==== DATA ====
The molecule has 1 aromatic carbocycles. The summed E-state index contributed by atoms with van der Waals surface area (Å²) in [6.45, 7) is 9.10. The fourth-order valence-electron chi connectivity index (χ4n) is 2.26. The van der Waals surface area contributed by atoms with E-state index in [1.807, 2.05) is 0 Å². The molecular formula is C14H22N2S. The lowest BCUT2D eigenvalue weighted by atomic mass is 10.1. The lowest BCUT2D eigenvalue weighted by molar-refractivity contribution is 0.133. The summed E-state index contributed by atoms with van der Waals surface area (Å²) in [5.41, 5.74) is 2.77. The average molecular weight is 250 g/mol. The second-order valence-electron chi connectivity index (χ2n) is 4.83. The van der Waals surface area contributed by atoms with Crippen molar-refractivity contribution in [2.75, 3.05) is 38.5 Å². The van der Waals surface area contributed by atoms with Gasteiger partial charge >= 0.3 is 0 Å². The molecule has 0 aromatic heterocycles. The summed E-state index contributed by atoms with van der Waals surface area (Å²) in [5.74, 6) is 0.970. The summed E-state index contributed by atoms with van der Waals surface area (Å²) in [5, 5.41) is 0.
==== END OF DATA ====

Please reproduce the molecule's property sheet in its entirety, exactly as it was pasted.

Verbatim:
The molecule has 1 aromatic carbocycles. The summed E-state index contributed by atoms with van der Waals surface area (Å²) in [6.45, 7) is 9.10. The fourth-order valence-electron chi connectivity index (χ4n) is 2.26. The van der Waals surface area contributed by atoms with E-state index in [1.807, 2.05) is 0 Å². The molecular formula is C14H22N2S. The lowest BCUT2D eigenvalue weighted by atomic mass is 10.1. The lowest BCUT2D eigenvalue weighted by molar-refractivity contribution is 0.133. The summed E-state index contributed by atoms with van der Waals surface area (Å²) in [5.41, 5.74) is 2.77. The average molecular weight is 250 g/mol. The second-order valence-electron chi connectivity index (χ2n) is 4.83. The van der Waals surface area contributed by atoms with Crippen molar-refractivity contribution in [2.75, 3.05) is 38.5 Å². The van der Waals surface area contributed by atoms with Gasteiger partial charge >= 0.3 is 0 Å². The molecule has 0 aromatic heterocycles. The summed E-state index contributed by atoms with van der Waals surface area (Å²) in [5.74, 6) is 0.970. The summed E-state index contributed by atoms with van der Waals surface area (Å²) in [5, 5.41) is 0.